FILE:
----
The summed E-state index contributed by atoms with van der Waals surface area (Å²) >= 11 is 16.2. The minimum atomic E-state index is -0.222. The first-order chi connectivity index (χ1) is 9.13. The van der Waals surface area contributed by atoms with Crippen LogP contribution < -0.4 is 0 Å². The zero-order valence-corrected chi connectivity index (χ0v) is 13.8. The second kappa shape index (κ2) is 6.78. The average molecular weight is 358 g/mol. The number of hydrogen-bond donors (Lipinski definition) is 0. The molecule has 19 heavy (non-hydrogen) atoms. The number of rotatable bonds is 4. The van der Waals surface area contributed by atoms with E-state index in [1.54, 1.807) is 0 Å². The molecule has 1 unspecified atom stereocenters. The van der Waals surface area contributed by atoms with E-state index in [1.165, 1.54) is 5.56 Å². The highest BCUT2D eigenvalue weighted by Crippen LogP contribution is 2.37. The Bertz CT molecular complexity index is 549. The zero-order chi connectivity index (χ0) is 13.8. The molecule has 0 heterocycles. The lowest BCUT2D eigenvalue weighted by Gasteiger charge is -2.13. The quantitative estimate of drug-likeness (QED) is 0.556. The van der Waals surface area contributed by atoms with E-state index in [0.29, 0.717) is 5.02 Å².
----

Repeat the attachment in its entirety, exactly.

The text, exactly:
The summed E-state index contributed by atoms with van der Waals surface area (Å²) >= 11 is 16.2. The minimum atomic E-state index is -0.222. The first-order chi connectivity index (χ1) is 9.13. The van der Waals surface area contributed by atoms with Crippen LogP contribution < -0.4 is 0 Å². The zero-order valence-corrected chi connectivity index (χ0v) is 13.8. The second kappa shape index (κ2) is 6.78. The average molecular weight is 358 g/mol. The number of hydrogen-bond donors (Lipinski definition) is 0. The molecule has 19 heavy (non-hydrogen) atoms. The number of rotatable bonds is 4. The van der Waals surface area contributed by atoms with E-state index in [1.54, 1.807) is 0 Å². The molecule has 1 unspecified atom stereocenters. The van der Waals surface area contributed by atoms with E-state index in [1.165, 1.54) is 5.56 Å². The highest BCUT2D eigenvalue weighted by Crippen LogP contribution is 2.37. The Bertz CT molecular complexity index is 549. The zero-order chi connectivity index (χ0) is 13.8. The molecule has 0 heterocycles. The lowest BCUT2D eigenvalue weighted by Gasteiger charge is -2.13. The quantitative estimate of drug-likeness (QED) is 0.556. The van der Waals surface area contributed by atoms with E-state index in [0.29, 0.717) is 5.02 Å².